Come home you wandering, self-neglecting souls; lose not yourselves in a wilderness or tumult of impertinent, vain, distracting things; your work is nearer you; the country that you should first survey and travel, is within you; from which you must pass to that above you: when by losing yourselves in this without you, you will find yourselves before you are aware, in that below you. And then (as Gregory speaks) he that was 'stultus in culpa,' a fool in sinning, will be 'sapiens in pœna,' wise in suffering! You shall then have time enough to review your lives, and such constraining help to know yourselves, as you cannot resist. O that you would know but a little of that now, that then you must else know in that overwhelming evidence which will everlastingly confound you! And that you would now think of that for a timely cure, which else must be thought of endlessly in despair. Come home then, and see what work is there. Let the eyes of fools be in the corners of the earth! Leave it to men besides themselves, to live as without themselves, and to be still from home, and waste that time in other business, that was given them to prepare for life eternal. Laudabilior est animus, cui nota est infirmitas propria, quam qui ea non perspecta, mania mundi, vias syderum, fundamenta terrarum, et fastigia cœlorum scrutatur, (inquit August.)' The soul is more laudable that knows its own infirmity, than he that without discerning this doth search after the compass of the world, the courses of the stars, the foundations of the earth, and the heights of the heavens. Dost thou delight in the mysteries of nature? Consider well the mysteries of thy own. Mirantur aliqui altitudines montium, ingentes fluctus maris, altissimos lapsus fluminum, et oceani ambitum, et gyros syderum, et relinquunt seipsos, nec mirantur,' saith Augustine. Some men admire the heights of mountains, the huge waves of the sea, the great falls of the rivers, the compass of the ocean, and the circuit of the stars, and they pass by them themselves without admiration. The compendium of all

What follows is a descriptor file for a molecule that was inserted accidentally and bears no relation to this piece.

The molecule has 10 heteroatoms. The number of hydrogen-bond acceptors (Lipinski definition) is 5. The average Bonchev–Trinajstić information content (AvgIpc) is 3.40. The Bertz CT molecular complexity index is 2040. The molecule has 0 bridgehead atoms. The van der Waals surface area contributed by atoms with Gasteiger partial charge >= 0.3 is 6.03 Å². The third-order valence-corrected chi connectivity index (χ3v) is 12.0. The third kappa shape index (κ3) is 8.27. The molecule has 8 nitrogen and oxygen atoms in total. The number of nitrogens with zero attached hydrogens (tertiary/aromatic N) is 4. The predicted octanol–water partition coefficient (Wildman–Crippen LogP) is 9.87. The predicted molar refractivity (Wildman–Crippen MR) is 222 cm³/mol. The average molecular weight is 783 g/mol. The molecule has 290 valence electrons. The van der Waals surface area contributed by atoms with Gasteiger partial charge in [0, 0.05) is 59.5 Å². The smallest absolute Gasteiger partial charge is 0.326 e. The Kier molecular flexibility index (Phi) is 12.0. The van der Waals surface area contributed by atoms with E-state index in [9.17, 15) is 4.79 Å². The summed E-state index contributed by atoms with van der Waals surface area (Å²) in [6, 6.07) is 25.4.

that thou studiest without thee, is near thee, even within thee, thyself being the epitome of the world. If either necessity or duty, nature or grace, reason or faith, internal inducements, external repulses, or eternal attractives and motives, might determine of the subject of your studies and contemplations, you would call home your lost, distracted thoughts, and employ them more on yourselves and God.
But before I urge this duty further, I must prevent the misapplication of some troubled souls. I must confess it is a grievous thing for a guilty soul to judge itself, and see its own deformity and danger: and I observe many troubled, humbled souls, especially where melancholy much prevails, are exceeding prone to abuse this duty, by excess and misdoing it. Though wandering minds must be called home, we must not run into the other extreme, and shut up ourselves, and wholly dwell on the motions of our own distempered hearts. Though straggling thoughts must be turned inward, and our hearts must be watched, and not neglected, yet must we not be always poring on ourselves, and neglect the rest of our intellectual converse. To look too long on the running of a stream, will make our eyes misjudge of what we after look on, as if all things had the same kind of motion. To look too long on the turning of a wheel, will make us vertiginous, as if all turned round. And to pore too long on the disordered motions, the confused thoughts, the wants, the passions of our diseased minds, will but molest us, and cast us into greater disquiet and confusion. The words of Anselme notably express the straits that Christians are here put to, O nimis gravis Angustia, si me inspicio, non tolero meipsum: si non inspicio, nescio meipsum: si me considero, terret me facies mea: si me non considero, fallit me damnatio mea; si me video, horror est intolerabilis: si non video, mors est inevitabilis.' O grievous strait! If I look into myself, I cannot endure myself: if I look not into myself, I cannot know myself. If I consider myself, my own face affrighteth me: if I consider not myself, my damnation deceiveth me: if I see myself the horror is intolerable: if I see not myself, death is unavoidable.
In this strait we must be careful to avoid both extremes; and neither neglect the study of ourselves, nor yet exceed in poring on ourselves. To be carelessly ignorant of ourselves, is to undo ourselves for ever: To be too much